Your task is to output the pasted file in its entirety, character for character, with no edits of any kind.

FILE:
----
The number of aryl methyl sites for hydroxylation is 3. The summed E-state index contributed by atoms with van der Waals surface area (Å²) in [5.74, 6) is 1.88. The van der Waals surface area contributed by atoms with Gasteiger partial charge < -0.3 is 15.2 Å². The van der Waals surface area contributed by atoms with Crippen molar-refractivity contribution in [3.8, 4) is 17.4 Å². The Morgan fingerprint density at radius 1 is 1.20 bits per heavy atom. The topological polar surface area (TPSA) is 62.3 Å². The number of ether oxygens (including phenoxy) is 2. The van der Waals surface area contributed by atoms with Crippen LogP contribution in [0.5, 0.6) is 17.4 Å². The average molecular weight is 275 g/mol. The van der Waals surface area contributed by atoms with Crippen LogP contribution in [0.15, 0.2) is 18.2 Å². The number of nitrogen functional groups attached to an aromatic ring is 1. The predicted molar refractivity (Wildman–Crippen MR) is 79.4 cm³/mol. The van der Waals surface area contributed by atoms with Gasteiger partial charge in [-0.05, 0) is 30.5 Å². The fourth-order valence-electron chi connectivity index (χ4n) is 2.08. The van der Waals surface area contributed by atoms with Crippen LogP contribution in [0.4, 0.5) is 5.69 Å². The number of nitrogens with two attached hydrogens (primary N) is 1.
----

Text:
The number of aryl methyl sites for hydroxylation is 3. The summed E-state index contributed by atoms with van der Waals surface area (Å²) in [5.74, 6) is 1.88. The van der Waals surface area contributed by atoms with Gasteiger partial charge < -0.3 is 15.2 Å². The van der Waals surface area contributed by atoms with Crippen molar-refractivity contribution in [3.8, 4) is 17.4 Å². The Morgan fingerprint density at radius 1 is 1.20 bits per heavy atom. The topological polar surface area (TPSA) is 62.3 Å². The number of ether oxygens (including phenoxy) is 2. The van der Waals surface area contributed by atoms with Crippen LogP contribution in [0.5, 0.6) is 17.4 Å². The average molecular weight is 275 g/mol. The van der Waals surface area contributed by atoms with Crippen LogP contribution in [0.15, 0.2) is 18.2 Å². The number of nitrogen functional groups attached to an aromatic ring is 1. The predicted molar refractivity (Wildman–Crippen MR) is 79.4 cm³/mol. The van der Waals surface area contributed by atoms with Gasteiger partial charge in [-0.05, 0) is 30.5 Å². The fourth-order valence-electron chi connectivity index (χ4n) is 2.08. The van der Waals surface area contributed by atoms with Crippen LogP contribution in [0.4, 0.5) is 5.69 Å². The number of nitrogens with two attached hydrogens (primary N) is 1.